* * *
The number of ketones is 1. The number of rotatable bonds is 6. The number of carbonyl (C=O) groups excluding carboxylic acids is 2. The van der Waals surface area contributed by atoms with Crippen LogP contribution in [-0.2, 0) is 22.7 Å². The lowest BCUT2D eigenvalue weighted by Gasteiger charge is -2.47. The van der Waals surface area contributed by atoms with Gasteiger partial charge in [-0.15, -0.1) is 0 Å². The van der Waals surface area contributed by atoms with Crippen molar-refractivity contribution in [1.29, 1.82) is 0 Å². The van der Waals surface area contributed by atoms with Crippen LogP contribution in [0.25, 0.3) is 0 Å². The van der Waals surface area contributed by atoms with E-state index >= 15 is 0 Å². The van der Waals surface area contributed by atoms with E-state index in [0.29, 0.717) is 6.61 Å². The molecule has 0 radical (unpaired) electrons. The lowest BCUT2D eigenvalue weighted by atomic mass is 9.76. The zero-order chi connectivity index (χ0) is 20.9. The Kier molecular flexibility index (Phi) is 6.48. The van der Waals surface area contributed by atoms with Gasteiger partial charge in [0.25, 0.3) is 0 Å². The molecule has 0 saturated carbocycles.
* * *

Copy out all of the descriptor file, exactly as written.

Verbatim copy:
The number of ketones is 1. The number of rotatable bonds is 6. The number of carbonyl (C=O) groups excluding carboxylic acids is 2. The van der Waals surface area contributed by atoms with Crippen LogP contribution in [-0.2, 0) is 22.7 Å². The lowest BCUT2D eigenvalue weighted by Gasteiger charge is -2.47. The van der Waals surface area contributed by atoms with Gasteiger partial charge in [-0.15, -0.1) is 0 Å². The van der Waals surface area contributed by atoms with Crippen molar-refractivity contribution in [1.29, 1.82) is 0 Å². The van der Waals surface area contributed by atoms with Crippen LogP contribution in [0.25, 0.3) is 0 Å². The van der Waals surface area contributed by atoms with E-state index >= 15 is 0 Å². The van der Waals surface area contributed by atoms with E-state index in [0.29, 0.717) is 6.61 Å². The molecule has 0 radical (unpaired) electrons. The lowest BCUT2D eigenvalue weighted by atomic mass is 9.76. The zero-order chi connectivity index (χ0) is 20.9. The Kier molecular flexibility index (Phi) is 6.48. The van der Waals surface area contributed by atoms with Gasteiger partial charge in [0.25, 0.3) is 0 Å². The molecule has 0 saturated carbocycles.